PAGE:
My Top 10 Favourite Black Lives Matter Books – Education Series 1/4

All the books below are written by black authors and are such an amazing resource of information, insight, and empathy. They’ve helped me understand the history of racism, how to be anti-racist, as well as racism in its everyday form (both conscious and unconscious). I can honestly say these books have opened up my eyes so much these past few years - move than any news could - and have completely changed my entire perspective about our world and race.

It was actually my interest in feminist books that lead me to reading anti-racist books, as after I read about the post-Trump election, international women’s day march, I read again and again how women of colour and black women felt oppressed and pushed aside by white women. I knew from then on I was not going to be a feminist who only supported white women, I wanted and had to be a feminist who supported every kind of women: women of different colours, religions, trans, queer, gay, disabled, as well as accepting the fact that as a white woman I still hold sway over black men and men of colour - and in order to do that and become that feminist, I needed to educate myself, and that is when I started to read books about race and anti-racist too (as well as intersectional feminist books).

(Note: For those who struggle to read due to an illness such as M.E, I have added how many pages each book contains and I have rated all the books on how hard they are to read – from “Easy”, to “Moderate”, to “Hard”. The ones which I have labeled “Easy” are generally the shorter books that are concise and to the point, while those I have labeled “hard” are the longer books with often some research in them. If you do not suffer from ill health or have no problems reading, you can ignore this! This is simply for those who struggle to read so they can know which books are easiest.)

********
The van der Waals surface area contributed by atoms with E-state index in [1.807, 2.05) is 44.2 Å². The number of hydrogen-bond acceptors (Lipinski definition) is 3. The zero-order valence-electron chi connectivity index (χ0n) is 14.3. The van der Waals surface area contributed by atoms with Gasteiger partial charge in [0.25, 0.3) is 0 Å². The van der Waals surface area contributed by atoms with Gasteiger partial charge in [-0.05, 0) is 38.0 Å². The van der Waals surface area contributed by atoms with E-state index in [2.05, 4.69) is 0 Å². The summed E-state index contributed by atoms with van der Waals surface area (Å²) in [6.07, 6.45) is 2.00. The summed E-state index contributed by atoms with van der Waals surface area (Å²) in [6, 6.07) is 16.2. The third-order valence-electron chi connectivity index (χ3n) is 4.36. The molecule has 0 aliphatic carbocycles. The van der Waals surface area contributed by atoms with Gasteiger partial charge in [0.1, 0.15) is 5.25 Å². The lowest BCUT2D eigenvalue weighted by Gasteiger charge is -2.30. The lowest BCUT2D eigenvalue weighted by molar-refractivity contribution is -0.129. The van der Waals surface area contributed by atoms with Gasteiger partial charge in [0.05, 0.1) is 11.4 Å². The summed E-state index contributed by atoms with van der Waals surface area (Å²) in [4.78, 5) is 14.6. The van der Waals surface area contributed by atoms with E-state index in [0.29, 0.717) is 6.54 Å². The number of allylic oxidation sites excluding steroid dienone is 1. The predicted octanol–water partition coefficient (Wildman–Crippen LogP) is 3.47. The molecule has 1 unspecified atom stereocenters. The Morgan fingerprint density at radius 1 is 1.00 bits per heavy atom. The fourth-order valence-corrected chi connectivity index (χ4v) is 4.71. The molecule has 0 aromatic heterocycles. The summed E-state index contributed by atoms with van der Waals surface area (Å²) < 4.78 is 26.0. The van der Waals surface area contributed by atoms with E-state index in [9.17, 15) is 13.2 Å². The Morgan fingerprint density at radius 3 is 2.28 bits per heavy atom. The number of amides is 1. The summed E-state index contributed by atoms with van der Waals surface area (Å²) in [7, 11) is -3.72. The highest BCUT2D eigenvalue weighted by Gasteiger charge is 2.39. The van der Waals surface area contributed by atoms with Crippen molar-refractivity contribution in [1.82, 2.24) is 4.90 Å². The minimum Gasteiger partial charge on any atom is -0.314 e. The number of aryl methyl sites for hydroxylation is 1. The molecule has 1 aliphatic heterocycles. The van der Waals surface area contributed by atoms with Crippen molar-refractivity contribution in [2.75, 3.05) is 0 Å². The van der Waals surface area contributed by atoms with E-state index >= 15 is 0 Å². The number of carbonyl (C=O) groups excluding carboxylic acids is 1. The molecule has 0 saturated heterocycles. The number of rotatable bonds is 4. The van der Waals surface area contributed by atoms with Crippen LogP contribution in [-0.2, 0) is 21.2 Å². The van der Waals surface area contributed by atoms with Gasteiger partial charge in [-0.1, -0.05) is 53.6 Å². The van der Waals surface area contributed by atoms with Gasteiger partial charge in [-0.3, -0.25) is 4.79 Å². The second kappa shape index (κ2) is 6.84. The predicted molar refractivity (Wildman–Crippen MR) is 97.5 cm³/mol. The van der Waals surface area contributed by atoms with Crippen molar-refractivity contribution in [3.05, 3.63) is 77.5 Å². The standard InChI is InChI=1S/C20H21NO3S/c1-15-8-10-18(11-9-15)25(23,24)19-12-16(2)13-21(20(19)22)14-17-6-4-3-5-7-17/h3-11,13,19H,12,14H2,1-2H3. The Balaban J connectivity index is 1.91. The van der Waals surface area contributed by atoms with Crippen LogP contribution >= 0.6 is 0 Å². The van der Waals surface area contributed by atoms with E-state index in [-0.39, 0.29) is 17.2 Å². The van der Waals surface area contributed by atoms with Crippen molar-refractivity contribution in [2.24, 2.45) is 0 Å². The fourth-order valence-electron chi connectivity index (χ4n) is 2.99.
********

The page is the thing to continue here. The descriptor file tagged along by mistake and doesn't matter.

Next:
*Please also note that some of my reviews of the books use extracts and sentences from the book's synopsis on Goodreads*

  1. “Just Mercy: A Story Of Justice and Redemption” by Bryan Stevenson

I read this book a few years ago and even today, I still cannot stop thinking about it. This is one of the best and most eye-opening books I have ever read. Bryan Stevenson and everyone at EJI are incredible for everything they have done and are still doing. If you haven't read this book, you really must try and read it. There are many heartbreaking moments, haunting tales, and very saddening stories. But there are also some very inspiring, positive and powerful accounts. This is a book I will never forget. This book has also now been turned into a film which my parents saw in the cinema and said it was brilliant, I am still waiting for it to become available to me but I cannot wait to watch it when it does. So again, as this is quite a hard read, if you are unable to read it, maybe try the film version instead. (Pages – 336. Reading difficulty – Hard.)

2. “When They Call You A Terrorist: A Black Lives Matter Memoir” by Patrisse Khan-Cullors

This book is written from one of the co-founders of the Black Lives Matter Movement. While this book isn’t about how that movement came about, it is about Patrisse’s story as a queer, black women, and the threats and sheer racism she has faced every single day of her life. This book was heart-breaking, and one of the biggest wake up calls to change the culture that declares innocent black lives expendable. (Pages – 263. Reading difficulty – Moderate.) *Available as audiobook

3. “Why I'm No Longer Talking to White People About Race” by Reni Eddo-Lodge